Three candidates vying for Washington County judgeship | News

Three Republicans are running for Washington County Sessions Court Judge Part II in the May 3 primary.

The race to succeed retiring Judge Don Arnold involves Johnathan A. Minga, Michael Rasnake and Stephanie Sherwood. The winner of the GOP contest will be unopposed on the Aug. 4 general election ballot.

Minga is a graduate of the Appalachian School of Law in Grundy, Virginia. He is currently practicing with the Tony Seaton law firm and is a member of the national Keenan Trial Institute.

Rasnake is a graduate of the Cecil C. Humphreys Law School at the University of Memphis. He has practiced law for 25 years, including work as a private attorney and in the public defender’s office. He has spent the last 16 years as an assistant attorney general.

Sherwood is a graduate of the New England School of Law. She is a Johnson City native, where she has operated a law practice for 14 years devoted to criminal, civil and juvenile matters.

• Why do you want to be a judge?

Minga: “I believe this position is the most important thing I personally can do as a legal professional. I’ve spent 14 years standing beside Tennesseans advocating for their rights. While I love what I do, I’ve also learned that I can help exponentially more individuals and families in our community as a Sessions Court judge. I want all of our children to grow up in a safe community where we all have confidence in our local justice system.”

Rasnake: “I want to restore faith and hope in our justice system. The laws we have now are good, but they are only meaningful if enforced as written. If we are to maintain a judicial system in which we can trust, the judge must apply the law fairly, consistently and firmly. As a founding member of the Washington County Recovery Court, my goal is to continue holding drug abusers accountable while extending hope by giving them tools to turn their lives from depending on society to contributing to society.”

Sherwood: “I have had the privilege of representing individuals, businesses and children in General Sessions courts in eight Tennessee counties. The common thread in every matter is the impact this particular court can have on the citizens and businesses in a community. I want to spend the rest of my career in a position of public service and put all I have leaned in my practice and judicial experience to work for the most good.”

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• Why do you believe you have the temperament to serve as a judge?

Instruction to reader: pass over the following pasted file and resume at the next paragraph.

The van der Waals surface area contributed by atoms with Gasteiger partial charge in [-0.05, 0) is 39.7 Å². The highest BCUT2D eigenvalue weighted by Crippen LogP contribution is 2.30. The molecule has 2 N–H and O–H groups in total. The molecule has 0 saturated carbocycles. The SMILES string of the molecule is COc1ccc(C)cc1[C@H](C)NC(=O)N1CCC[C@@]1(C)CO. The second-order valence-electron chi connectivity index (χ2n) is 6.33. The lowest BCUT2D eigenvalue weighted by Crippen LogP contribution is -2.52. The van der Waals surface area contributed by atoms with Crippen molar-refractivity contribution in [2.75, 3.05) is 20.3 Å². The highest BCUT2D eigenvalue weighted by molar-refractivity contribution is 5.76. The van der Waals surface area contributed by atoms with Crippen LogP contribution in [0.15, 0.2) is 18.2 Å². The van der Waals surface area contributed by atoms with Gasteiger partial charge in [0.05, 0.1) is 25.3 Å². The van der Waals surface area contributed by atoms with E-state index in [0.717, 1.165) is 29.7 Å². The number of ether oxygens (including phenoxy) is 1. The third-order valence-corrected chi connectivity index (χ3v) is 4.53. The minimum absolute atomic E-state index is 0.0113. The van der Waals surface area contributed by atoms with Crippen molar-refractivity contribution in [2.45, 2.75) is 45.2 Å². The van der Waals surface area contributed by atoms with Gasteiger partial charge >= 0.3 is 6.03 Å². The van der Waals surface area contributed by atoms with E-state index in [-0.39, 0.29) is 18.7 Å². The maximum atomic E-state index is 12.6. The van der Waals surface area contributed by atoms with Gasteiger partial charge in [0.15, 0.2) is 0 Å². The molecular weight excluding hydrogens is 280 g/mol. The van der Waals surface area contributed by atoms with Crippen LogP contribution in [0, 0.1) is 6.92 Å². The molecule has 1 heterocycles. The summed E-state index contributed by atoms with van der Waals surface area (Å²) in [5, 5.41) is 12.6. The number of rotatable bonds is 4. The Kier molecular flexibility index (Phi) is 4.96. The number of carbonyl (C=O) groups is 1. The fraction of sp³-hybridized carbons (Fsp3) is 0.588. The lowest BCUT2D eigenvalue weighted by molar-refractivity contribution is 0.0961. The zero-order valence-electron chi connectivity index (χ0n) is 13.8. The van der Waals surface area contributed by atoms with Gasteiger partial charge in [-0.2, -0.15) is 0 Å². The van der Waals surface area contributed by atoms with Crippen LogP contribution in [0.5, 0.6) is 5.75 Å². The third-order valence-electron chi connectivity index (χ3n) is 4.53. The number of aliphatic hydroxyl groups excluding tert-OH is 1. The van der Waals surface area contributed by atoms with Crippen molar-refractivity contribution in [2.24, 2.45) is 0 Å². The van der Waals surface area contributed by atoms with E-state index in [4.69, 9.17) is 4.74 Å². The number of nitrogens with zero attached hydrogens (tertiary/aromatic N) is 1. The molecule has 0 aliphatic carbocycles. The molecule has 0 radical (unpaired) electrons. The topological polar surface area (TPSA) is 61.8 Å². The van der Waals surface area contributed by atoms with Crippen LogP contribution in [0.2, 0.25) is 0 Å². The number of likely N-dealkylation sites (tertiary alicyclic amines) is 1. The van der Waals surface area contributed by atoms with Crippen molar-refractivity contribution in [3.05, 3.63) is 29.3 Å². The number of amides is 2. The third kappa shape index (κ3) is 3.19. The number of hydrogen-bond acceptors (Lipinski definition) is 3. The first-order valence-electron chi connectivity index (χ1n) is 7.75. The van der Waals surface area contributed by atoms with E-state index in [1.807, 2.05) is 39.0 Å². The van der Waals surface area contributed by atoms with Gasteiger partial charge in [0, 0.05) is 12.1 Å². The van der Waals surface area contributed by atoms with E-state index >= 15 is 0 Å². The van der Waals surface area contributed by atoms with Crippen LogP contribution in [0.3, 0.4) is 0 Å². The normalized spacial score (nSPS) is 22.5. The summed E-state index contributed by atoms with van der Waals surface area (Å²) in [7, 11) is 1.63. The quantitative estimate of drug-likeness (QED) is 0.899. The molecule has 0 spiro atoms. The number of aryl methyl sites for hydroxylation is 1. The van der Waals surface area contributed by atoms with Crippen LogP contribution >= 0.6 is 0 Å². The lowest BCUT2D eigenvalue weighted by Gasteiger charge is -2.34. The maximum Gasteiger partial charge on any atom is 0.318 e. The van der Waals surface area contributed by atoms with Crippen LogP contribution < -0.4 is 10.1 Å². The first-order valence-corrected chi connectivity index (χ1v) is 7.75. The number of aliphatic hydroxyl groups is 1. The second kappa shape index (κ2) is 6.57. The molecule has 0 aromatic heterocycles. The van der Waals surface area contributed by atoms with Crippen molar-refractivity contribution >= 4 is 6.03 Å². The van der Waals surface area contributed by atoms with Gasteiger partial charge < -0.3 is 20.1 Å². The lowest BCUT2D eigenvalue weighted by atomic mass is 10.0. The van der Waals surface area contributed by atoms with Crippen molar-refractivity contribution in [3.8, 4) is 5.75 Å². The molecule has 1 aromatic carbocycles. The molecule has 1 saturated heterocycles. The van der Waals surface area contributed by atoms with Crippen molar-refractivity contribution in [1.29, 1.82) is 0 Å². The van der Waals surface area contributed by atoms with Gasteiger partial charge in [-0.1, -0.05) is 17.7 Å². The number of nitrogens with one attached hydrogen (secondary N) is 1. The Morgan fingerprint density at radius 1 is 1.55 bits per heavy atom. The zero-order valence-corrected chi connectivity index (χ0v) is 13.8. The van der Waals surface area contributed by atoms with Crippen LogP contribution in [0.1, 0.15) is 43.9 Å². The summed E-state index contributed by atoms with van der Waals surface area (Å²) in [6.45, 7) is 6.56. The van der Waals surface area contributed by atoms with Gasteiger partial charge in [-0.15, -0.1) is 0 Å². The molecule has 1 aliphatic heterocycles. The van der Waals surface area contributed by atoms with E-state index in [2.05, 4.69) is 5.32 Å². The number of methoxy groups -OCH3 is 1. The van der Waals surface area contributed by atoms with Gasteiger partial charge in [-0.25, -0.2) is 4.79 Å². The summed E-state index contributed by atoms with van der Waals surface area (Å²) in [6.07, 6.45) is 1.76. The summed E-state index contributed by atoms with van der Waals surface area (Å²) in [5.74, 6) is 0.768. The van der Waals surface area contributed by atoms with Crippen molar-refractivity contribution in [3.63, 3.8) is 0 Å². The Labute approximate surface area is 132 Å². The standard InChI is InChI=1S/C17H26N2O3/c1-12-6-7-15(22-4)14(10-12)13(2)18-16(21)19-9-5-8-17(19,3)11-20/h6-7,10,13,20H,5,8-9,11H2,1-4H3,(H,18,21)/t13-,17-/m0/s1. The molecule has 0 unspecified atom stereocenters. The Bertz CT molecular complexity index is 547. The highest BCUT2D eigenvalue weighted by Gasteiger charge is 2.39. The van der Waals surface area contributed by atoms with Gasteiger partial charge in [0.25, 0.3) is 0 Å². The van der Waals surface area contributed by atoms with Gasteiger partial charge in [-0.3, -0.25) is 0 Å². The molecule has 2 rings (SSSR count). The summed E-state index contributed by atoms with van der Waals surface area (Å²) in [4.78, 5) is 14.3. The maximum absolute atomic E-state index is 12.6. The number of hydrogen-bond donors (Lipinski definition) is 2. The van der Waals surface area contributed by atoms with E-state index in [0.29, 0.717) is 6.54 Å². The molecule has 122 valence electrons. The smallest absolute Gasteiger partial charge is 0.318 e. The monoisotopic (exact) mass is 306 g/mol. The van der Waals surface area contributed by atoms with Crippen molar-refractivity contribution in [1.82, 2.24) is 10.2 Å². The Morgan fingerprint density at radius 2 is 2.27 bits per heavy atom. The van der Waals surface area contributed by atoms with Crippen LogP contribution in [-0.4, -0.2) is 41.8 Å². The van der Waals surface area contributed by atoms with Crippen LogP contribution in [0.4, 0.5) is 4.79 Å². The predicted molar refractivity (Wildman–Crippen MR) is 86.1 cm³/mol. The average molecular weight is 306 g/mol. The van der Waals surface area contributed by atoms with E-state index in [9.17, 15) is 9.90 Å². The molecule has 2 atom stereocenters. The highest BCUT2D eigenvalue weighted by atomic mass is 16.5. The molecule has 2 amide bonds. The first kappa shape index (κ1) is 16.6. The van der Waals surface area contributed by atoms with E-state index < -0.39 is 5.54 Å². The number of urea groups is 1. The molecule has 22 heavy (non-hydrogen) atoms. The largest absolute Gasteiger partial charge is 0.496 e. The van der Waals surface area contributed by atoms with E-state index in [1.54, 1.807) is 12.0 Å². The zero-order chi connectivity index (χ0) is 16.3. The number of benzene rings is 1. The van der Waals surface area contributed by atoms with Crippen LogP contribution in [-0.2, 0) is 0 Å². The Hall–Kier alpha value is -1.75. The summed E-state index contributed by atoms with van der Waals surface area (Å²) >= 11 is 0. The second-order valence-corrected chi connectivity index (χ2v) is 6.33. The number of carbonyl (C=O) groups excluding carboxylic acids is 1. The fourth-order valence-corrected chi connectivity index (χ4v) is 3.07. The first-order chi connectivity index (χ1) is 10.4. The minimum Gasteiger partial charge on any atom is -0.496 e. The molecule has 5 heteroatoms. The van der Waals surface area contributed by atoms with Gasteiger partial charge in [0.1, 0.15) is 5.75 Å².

Minga: “I strongly believe every person who walks into a courtroom deserves to be treated with respect and dignity. I’ve seen firsthand how a judicial decision can change a person’s life and I respect that responsibility. I’ve served as a Tennessee Supreme Court Listed Rule 31 Mediator, which means I have been trained and have experience as a neutral, not just an advocate, in dispute resolution techniques and effective listening. Above all, I genuinely care about others and am willing to listen to what people have to say, but I’m also not afraid to make a difficult decision.”

Rasnake: “We are all created in the image of God. No one of us is better than any other. As a defense attorney, private attorney and assistant prosecutor, I have had to deal with clients and parties in all manner of highly volatile, highly emotionally charged situations. Often, I must explain the law as it relates to the facts of a case and guide litigants through the steps of the judicial process. I know that if the judge can be the calm voice in the courtroom and maintain decorum, it goes a long way in keeping all the parties behaving civilly.”

Sherwood: “Good judges listen carefully and apply the law fairly and evenly. Good judges treat every person with dignity and respect. This is my promise. I have made it a priority in my career as an attorney and when serving as a substitute judge, to build a reputation for fairness and a professional demeanor.”

• Is there something from your personal or professional background that you believe will be an asset to you on the bench?

Minga: “Aside from being a mediator trained in dispute resolution, on a personal level, I think being a husband and the father of both a 9- and 1-year-old shapes me as a person and potential judge. I’m extremely active in my children’s lives and as they grow older, I will have first-hand knowledge of what families are going through. Sessions Court, whether it’s juvenile, domestic, or criminal issues, often revolves around families. I’ve seen families torn apart, but I also have helped rehabilitate and bring families back together.”

Rasnake: “I was blessed to be raised in a loving Christian home with parents who taught me right from wrong and to respect authority. Having practiced for the defense and prosecution, I know there are two sides to every story. “The one who states his case first seems right, until the other comes and examines him.” (Proverbs 18:17) During my 16 years as a prosecutor, I have had to weigh the facts and the law on a daily basis as to whether there is enough evidence or not to pursue charges, and if so, what charges can be sustained.”

Sherwood: “Working as an attorney in private practice has allowed my to regularly represent clients on nearly every side of an issue. I have learned to evaluate all elements of an argument or situation in criminal, civil and juvenile matters. I can truly assure those coming into my court that I do not bring a bias or prejudice to any matters.”

The early voting period for the May 3 primary is April 13 to April 28. Monday is the last day to register to vote in the election.